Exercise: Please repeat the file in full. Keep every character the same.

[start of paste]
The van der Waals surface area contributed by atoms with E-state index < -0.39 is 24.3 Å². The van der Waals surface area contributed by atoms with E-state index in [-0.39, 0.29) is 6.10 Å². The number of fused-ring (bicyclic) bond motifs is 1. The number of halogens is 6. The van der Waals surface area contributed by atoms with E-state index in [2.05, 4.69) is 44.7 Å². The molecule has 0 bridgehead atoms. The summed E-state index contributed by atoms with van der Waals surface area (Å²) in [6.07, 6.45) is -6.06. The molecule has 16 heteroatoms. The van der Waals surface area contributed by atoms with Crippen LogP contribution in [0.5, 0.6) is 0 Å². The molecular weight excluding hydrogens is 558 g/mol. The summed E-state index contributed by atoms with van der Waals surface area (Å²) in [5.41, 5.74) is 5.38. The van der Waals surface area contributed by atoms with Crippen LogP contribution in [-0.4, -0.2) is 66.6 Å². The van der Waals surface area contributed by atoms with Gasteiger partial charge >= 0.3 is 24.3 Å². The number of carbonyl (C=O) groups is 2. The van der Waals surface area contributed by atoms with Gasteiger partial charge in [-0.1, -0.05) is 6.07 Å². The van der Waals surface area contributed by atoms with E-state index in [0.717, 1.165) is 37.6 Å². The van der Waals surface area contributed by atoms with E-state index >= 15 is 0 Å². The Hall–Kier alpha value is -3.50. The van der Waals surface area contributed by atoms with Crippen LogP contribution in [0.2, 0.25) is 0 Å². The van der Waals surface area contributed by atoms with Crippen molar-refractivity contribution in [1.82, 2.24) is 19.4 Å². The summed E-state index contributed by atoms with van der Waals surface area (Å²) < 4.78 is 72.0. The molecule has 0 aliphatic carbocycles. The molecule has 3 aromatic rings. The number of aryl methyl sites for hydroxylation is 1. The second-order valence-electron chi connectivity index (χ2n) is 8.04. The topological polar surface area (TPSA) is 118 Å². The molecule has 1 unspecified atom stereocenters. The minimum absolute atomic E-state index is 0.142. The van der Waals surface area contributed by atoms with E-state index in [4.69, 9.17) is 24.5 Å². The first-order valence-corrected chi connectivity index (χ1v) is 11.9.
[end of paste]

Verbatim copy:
The van der Waals surface area contributed by atoms with E-state index < -0.39 is 24.3 Å². The van der Waals surface area contributed by atoms with E-state index in [-0.39, 0.29) is 6.10 Å². The number of fused-ring (bicyclic) bond motifs is 1. The number of halogens is 6. The van der Waals surface area contributed by atoms with E-state index in [2.05, 4.69) is 44.7 Å². The molecule has 0 bridgehead atoms. The summed E-state index contributed by atoms with van der Waals surface area (Å²) in [6.07, 6.45) is -6.06. The molecule has 16 heteroatoms. The van der Waals surface area contributed by atoms with Crippen LogP contribution in [0.5, 0.6) is 0 Å². The molecular weight excluding hydrogens is 558 g/mol. The summed E-state index contributed by atoms with van der Waals surface area (Å²) in [5.41, 5.74) is 5.38. The van der Waals surface area contributed by atoms with Crippen LogP contribution in [-0.4, -0.2) is 66.6 Å². The van der Waals surface area contributed by atoms with Gasteiger partial charge >= 0.3 is 24.3 Å². The number of carbonyl (C=O) groups is 2. The van der Waals surface area contributed by atoms with Gasteiger partial charge in [-0.1, -0.05) is 6.07 Å². The van der Waals surface area contributed by atoms with E-state index in [0.717, 1.165) is 37.6 Å². The van der Waals surface area contributed by atoms with E-state index >= 15 is 0 Å². The Hall–Kier alpha value is -3.50. The van der Waals surface area contributed by atoms with Crippen LogP contribution in [0.2, 0.25) is 0 Å². The van der Waals surface area contributed by atoms with Crippen molar-refractivity contribution in [1.82, 2.24) is 19.4 Å². The summed E-state index contributed by atoms with van der Waals surface area (Å²) < 4.78 is 72.0. The molecule has 0 aliphatic carbocycles. The molecule has 3 aromatic rings. The number of aryl methyl sites for hydroxylation is 1. The second-order valence-electron chi connectivity index (χ2n) is 8.04. The topological polar surface area (TPSA) is 118 Å². The molecule has 1 unspecified atom stereocenters. The minimum absolute atomic E-state index is 0.142. The van der Waals surface area contributed by atoms with E-state index in [4.69, 9.17) is 24.5 Å². The first-order valence-corrected chi connectivity index (χ1v) is 11.9.